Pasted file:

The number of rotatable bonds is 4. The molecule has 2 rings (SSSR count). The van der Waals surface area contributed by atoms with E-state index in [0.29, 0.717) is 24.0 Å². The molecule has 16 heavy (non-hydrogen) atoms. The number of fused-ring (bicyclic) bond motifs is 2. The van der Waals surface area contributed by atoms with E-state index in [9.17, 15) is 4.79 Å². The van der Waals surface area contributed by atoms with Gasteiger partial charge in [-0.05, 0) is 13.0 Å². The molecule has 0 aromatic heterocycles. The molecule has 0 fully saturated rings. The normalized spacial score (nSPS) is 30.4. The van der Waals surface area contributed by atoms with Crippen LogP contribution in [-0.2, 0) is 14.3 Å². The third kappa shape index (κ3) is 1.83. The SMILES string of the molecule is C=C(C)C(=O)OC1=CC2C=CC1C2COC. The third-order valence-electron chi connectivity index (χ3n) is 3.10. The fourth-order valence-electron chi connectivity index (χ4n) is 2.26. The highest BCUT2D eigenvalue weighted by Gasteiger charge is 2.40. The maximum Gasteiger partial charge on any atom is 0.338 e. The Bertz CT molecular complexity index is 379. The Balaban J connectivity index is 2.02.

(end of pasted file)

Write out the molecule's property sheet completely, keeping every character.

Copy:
The number of rotatable bonds is 4. The molecule has 2 rings (SSSR count). The van der Waals surface area contributed by atoms with E-state index in [0.29, 0.717) is 24.0 Å². The molecule has 16 heavy (non-hydrogen) atoms. The number of fused-ring (bicyclic) bond motifs is 2. The van der Waals surface area contributed by atoms with E-state index in [9.17, 15) is 4.79 Å². The van der Waals surface area contributed by atoms with Gasteiger partial charge in [-0.05, 0) is 13.0 Å². The molecule has 0 aromatic heterocycles. The molecule has 0 fully saturated rings. The normalized spacial score (nSPS) is 30.4. The van der Waals surface area contributed by atoms with Crippen LogP contribution in [-0.2, 0) is 14.3 Å². The third kappa shape index (κ3) is 1.83. The SMILES string of the molecule is C=C(C)C(=O)OC1=CC2C=CC1C2COC. The third-order valence-electron chi connectivity index (χ3n) is 3.10. The fourth-order valence-electron chi connectivity index (χ4n) is 2.26. The highest BCUT2D eigenvalue weighted by Gasteiger charge is 2.40. The maximum Gasteiger partial charge on any atom is 0.338 e. The Bertz CT molecular complexity index is 379. The Balaban J connectivity index is 2.02.